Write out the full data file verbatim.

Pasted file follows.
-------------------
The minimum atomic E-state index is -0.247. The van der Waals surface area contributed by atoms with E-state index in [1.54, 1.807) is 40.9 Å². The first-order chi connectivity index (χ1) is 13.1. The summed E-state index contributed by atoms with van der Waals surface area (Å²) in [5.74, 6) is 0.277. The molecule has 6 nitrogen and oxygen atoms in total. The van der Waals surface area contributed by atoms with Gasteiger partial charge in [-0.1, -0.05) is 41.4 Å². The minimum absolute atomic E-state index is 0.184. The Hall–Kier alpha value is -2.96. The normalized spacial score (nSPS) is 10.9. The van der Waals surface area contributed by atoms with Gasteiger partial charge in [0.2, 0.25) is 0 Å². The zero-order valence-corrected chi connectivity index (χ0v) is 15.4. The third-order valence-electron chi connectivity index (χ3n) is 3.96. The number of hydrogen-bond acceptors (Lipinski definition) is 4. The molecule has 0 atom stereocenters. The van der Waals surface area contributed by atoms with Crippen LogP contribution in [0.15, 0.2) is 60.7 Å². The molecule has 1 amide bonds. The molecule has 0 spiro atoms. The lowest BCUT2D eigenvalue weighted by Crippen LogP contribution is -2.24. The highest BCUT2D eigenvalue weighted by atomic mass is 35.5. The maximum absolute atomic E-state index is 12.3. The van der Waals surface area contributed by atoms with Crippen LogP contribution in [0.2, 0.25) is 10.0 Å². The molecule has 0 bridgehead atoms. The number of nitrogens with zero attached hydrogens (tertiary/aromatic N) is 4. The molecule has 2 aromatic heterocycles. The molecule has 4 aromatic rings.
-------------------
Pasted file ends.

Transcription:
The minimum atomic E-state index is -0.247. The van der Waals surface area contributed by atoms with E-state index in [1.54, 1.807) is 40.9 Å². The first-order chi connectivity index (χ1) is 13.1. The summed E-state index contributed by atoms with van der Waals surface area (Å²) in [5.74, 6) is 0.277. The molecule has 6 nitrogen and oxygen atoms in total. The van der Waals surface area contributed by atoms with Gasteiger partial charge in [-0.1, -0.05) is 41.4 Å². The minimum absolute atomic E-state index is 0.184. The Hall–Kier alpha value is -2.96. The normalized spacial score (nSPS) is 10.9. The van der Waals surface area contributed by atoms with Gasteiger partial charge in [0.2, 0.25) is 0 Å². The zero-order valence-corrected chi connectivity index (χ0v) is 15.4. The third-order valence-electron chi connectivity index (χ3n) is 3.96. The number of hydrogen-bond acceptors (Lipinski definition) is 4. The molecule has 0 atom stereocenters. The van der Waals surface area contributed by atoms with Crippen LogP contribution in [0.15, 0.2) is 60.7 Å². The molecule has 1 amide bonds. The molecule has 0 spiro atoms. The lowest BCUT2D eigenvalue weighted by Crippen LogP contribution is -2.24. The highest BCUT2D eigenvalue weighted by atomic mass is 35.5. The maximum absolute atomic E-state index is 12.3. The van der Waals surface area contributed by atoms with Crippen LogP contribution in [0.2, 0.25) is 10.0 Å². The molecule has 0 bridgehead atoms. The number of nitrogens with zero attached hydrogens (tertiary/aromatic N) is 4. The molecule has 2 aromatic heterocycles. The molecule has 4 aromatic rings.